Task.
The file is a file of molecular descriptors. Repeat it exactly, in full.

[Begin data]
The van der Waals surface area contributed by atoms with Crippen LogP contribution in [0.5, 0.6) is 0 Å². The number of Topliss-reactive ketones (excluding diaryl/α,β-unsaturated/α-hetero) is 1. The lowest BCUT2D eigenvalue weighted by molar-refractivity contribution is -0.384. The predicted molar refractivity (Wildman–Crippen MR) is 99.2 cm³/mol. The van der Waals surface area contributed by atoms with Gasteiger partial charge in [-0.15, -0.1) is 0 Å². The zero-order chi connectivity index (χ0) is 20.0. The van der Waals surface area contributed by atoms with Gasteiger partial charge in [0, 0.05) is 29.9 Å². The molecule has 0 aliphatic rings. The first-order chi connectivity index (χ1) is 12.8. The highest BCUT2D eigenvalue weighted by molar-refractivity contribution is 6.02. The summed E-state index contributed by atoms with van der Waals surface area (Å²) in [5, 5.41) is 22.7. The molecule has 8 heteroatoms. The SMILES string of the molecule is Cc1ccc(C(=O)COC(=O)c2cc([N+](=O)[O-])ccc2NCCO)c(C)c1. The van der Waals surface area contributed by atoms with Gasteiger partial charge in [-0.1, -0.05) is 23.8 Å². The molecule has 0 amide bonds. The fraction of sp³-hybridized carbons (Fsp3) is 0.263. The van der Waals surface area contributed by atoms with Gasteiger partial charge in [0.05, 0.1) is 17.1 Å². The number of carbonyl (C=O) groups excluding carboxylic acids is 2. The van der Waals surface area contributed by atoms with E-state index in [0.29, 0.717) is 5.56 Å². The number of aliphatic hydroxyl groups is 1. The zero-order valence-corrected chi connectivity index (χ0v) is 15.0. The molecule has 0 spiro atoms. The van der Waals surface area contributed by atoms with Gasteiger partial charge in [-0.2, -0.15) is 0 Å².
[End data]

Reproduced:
The van der Waals surface area contributed by atoms with Crippen LogP contribution in [0.5, 0.6) is 0 Å². The number of Topliss-reactive ketones (excluding diaryl/α,β-unsaturated/α-hetero) is 1. The lowest BCUT2D eigenvalue weighted by molar-refractivity contribution is -0.384. The predicted molar refractivity (Wildman–Crippen MR) is 99.2 cm³/mol. The van der Waals surface area contributed by atoms with Gasteiger partial charge in [-0.15, -0.1) is 0 Å². The zero-order chi connectivity index (χ0) is 20.0. The van der Waals surface area contributed by atoms with Gasteiger partial charge in [0, 0.05) is 29.9 Å². The molecule has 0 aliphatic rings. The first-order chi connectivity index (χ1) is 12.8. The highest BCUT2D eigenvalue weighted by molar-refractivity contribution is 6.02. The summed E-state index contributed by atoms with van der Waals surface area (Å²) in [5, 5.41) is 22.7. The molecule has 8 heteroatoms. The SMILES string of the molecule is Cc1ccc(C(=O)COC(=O)c2cc([N+](=O)[O-])ccc2NCCO)c(C)c1. The van der Waals surface area contributed by atoms with Gasteiger partial charge in [-0.1, -0.05) is 23.8 Å². The molecule has 0 amide bonds. The fraction of sp³-hybridized carbons (Fsp3) is 0.263. The van der Waals surface area contributed by atoms with Gasteiger partial charge in [0.05, 0.1) is 17.1 Å². The number of carbonyl (C=O) groups excluding carboxylic acids is 2. The van der Waals surface area contributed by atoms with E-state index in [0.29, 0.717) is 5.56 Å². The number of aliphatic hydroxyl groups is 1. The zero-order valence-corrected chi connectivity index (χ0v) is 15.0. The molecule has 0 spiro atoms. The van der Waals surface area contributed by atoms with Gasteiger partial charge in [-0.2, -0.15) is 0 Å².